Bittersweet Victories In Pikmin 3 Showcase The Harsh Realities Of Nature

By Robert Ward . August 10, 2013 . 3:12pm

Part of satisfying combat is not just a sense of accomplishment earned after an epic, high-stakes battle, but a genuine feeling of regret regarding the sacrifices you had to make to get there. I walked into the Twilight River area with 100 Pikmin on the sunrise of day 25, and by sundown, I came back with 49. As I snuck up on a large herd of Orange Bulborbs, a rare red butterfly fluttered across the stunning autumn woodland, bringing to mind the monarch butterfly.

 

Every autumn, millions of monarch butterflies migrate to the southern United States to spend their winter hibernating in the warm, coniferous canopies of Mexico. They use this same area to lay their eggs, depositing the next generation of monarchs on the leaves of the milkweed plant.

 

In response, the milkweed plant learned to secrete a glue-like substance when the veins of its leaves are pierced, effectively killing just over 50% of the monarch larvae by gluing their jaws shut. Gluttonous larvae will eat through the veins and die an ironic death of starvation; smarter larvae will sever the main vein at the stem, halting the release of the adherent, allowing it to cheat death once more.

 

So here we have two beautiful things, silently waging war against each other for the purpose of survival. I’m on day 26 in Pikmin 3, and my crew has washed the green from their thumbs with a steady stream of intense battles. I’ve only lost 58 brave Pikmin, but I sorely remember each and every departure. The indigenous life of PNF-404, home planet of the Pikmin and the setting of Pikmin 3, is no different than the monarch butterflies and milkweed. The autumn woodland I’m standing in is a cruel backdrop for the war for survival that takes place beneath its canopy.

 

In that sense, victory is a bittersweet affair in Pikmin 3…but it’s a totally fun affair nonetheless!

 

Compared to its predecessors, Pikmin 3 takes a much different approach to story, exploration, and combat. The story is split up into chapters. Rather than having each day correspond to a single chapter, progression is based on objectives you can choose to pursue or ignore at your behest. For example, you could go find fruit and build your army from dusk to dawn – or, if you’d like, you can hunt down a strange, unidentified signal coming from an unexplored area.

 

Getting to an unexplored area isn’t as simple as it was in Pikmin or Pikmin 2 either. In fact, each area reminds me quite a bit of The Legend of Zelda: Skyward Sword, at least in the sense that the overworld is just as puzzle-oriented as the dungeons. You’ll construct things, bounce across mushrooms, and use cranes to navigate the world around you. Sure, every now and then you’ll casually run into an open area only to see a Bug-Eyed Crawmad burst out of the ground and take you and your squad by surprise, but the real boss fights are in a league of their own. No, seriously, finding yourself wondering things like “is that Alexander from Final Fantasy?!” is not uncommon.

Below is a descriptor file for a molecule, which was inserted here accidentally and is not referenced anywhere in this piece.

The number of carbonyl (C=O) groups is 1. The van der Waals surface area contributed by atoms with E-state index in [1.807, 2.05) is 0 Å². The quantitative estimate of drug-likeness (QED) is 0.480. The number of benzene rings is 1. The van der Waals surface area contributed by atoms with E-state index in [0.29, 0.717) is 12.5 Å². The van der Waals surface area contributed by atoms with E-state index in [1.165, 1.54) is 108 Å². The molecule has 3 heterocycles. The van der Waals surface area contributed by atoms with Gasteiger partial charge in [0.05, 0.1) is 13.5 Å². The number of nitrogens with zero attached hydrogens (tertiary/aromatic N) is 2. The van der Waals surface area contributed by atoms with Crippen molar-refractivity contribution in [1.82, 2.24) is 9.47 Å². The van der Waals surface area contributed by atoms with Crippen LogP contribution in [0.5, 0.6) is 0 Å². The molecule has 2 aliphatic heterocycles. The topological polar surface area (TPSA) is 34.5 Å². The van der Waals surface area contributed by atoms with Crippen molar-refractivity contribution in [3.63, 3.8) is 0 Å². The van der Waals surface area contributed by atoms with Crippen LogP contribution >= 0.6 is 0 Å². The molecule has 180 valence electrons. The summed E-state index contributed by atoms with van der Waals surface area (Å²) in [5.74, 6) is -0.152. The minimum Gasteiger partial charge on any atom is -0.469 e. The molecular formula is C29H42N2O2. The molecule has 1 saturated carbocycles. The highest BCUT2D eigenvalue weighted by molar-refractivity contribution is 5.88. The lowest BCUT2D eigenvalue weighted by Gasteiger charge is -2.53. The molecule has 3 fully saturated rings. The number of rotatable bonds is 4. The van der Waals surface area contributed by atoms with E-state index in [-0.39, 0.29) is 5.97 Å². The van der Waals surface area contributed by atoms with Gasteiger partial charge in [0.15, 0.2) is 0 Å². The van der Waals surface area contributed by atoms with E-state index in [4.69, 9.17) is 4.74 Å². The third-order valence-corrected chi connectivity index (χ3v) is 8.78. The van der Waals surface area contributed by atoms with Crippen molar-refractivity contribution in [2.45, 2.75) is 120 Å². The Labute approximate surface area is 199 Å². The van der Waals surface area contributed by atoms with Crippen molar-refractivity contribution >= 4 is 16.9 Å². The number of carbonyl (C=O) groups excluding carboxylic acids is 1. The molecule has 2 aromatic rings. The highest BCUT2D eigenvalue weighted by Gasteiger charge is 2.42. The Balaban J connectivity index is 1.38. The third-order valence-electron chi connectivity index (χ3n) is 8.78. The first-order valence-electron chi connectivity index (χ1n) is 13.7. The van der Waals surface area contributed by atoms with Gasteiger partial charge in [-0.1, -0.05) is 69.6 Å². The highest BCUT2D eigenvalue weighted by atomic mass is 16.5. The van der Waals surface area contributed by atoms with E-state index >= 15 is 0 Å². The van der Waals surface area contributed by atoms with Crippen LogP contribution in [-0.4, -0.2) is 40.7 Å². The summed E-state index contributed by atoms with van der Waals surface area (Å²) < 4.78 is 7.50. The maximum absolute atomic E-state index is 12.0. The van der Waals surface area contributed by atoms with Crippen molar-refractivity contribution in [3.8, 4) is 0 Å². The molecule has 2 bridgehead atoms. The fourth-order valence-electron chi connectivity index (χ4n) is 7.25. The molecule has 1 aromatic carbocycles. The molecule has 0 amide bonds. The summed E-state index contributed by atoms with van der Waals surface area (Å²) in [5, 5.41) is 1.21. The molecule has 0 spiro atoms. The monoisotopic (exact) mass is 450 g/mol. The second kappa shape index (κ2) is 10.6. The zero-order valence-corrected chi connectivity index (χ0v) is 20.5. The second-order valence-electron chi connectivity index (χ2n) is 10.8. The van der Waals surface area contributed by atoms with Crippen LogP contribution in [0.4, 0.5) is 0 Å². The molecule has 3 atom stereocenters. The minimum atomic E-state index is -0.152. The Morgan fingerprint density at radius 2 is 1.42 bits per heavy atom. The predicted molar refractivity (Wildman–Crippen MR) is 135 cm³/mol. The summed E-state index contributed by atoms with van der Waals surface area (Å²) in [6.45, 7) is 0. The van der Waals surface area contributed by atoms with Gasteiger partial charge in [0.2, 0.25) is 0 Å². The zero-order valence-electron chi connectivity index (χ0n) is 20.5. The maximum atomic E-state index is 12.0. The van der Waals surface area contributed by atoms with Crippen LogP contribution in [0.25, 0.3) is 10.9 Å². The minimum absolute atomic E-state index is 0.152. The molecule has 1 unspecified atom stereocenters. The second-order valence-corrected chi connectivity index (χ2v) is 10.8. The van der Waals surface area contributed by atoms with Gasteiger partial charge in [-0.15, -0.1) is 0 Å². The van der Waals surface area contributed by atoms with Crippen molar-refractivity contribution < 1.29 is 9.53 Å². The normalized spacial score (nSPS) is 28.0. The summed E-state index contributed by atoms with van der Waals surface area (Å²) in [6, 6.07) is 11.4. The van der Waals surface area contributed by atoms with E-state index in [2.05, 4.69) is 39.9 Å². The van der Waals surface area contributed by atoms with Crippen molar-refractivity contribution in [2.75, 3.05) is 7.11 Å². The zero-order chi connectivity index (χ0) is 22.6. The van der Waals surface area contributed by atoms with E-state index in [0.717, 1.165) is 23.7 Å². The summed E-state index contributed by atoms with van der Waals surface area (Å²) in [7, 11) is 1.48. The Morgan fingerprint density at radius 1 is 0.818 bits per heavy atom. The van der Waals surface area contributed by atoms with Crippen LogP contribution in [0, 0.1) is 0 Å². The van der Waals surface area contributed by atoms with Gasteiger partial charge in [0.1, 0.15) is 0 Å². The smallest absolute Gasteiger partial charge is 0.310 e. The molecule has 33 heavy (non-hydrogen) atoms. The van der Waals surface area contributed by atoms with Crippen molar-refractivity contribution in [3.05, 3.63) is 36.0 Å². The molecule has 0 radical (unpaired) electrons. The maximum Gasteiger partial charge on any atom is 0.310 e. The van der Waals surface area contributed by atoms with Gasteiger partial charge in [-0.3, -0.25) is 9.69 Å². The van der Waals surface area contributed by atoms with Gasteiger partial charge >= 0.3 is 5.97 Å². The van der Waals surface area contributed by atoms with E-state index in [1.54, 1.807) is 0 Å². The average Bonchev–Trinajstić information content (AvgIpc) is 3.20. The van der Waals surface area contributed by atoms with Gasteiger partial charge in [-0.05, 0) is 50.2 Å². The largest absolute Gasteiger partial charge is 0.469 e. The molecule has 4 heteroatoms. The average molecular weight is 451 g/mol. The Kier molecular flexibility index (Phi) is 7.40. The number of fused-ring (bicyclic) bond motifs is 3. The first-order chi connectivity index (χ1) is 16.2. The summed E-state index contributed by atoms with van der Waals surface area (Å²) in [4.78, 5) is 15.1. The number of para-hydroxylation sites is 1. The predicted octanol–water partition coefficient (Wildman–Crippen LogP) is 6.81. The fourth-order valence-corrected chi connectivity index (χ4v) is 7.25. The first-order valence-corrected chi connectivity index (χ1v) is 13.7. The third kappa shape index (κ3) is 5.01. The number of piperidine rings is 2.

Following The Legend of Zelda, Pikmin function the same way as items like the hookshot or bow and arrow—each is tailored to a specific job. Red is immune to fire, blue to water, and yellow to electricity. Red Pikmin are good attackers, Yellow can conduct electricity and be thrown greater distances, and blue Pikmin can swim. Rock Pikmin pack a punch and can break up crystals, but they bounce off of enemies and attack at a slower rate. Flying Pikmin are the aces against flying opponents, and are easily, in my opinion, best suited for carrying things back to the S.S. Drake for storage and analysis. The new balance may annoy some people, but it makes for a more challenging, more puzzle-oriented experience.

 

The detailed overworld of Pikmin 3 can be used to your advantage as well. You can avoid the onslaught of a yellow wollywog by hiding beneath a patch of tall clovers. In some areas, you can deduce the presence of something dangerous by, say, finding mysterious, water-filled depressions roughly the size and shape of a hoof. Big fights are often alluded to by smaller versions of the same enemy, so you’ll be left to speculate what a full-grown phosbat larvae looks like. If you need to quickly avoid an attack, you can use the newfangled “dodge” command, sending your squad into a quick summersault.

 

Oh, and I’ve often found myself using the charge attack function, activated by holding Z on the nunchuk and then thrusting it forward, more often than I ought to. What can I say! There’s just something about a cavalry of charging Pikmin that delights me.

 

Pikmin 3’s story has taken me some unexpected places and delighted me with the surprise appearance of familiar faces. In my latest encounter, I fought the dreaded scornet maestro (a terrifying encounter indeed, considering the fact that bees are to me as snakes are to Indiana Jones), arguably the most brutal Pikmin boss since the Waterwraith in Pikmin 2. As the maestro sent a swarm of scornets to scoop up 51 of my Pikmin, I remembered once again that what goes on underneath this beautiful deciduous canopy is all to similar to the milkweed and the monarchs.

 

Food for Thought:

 

1. Did I forget to mention the secret files? Yes, they’re causing quite an uproar in the Pikmin community. Each file has a number, but Miyamoto remains ambiguous regarding its meaning. Perhaps we’ll see some DLC in the future?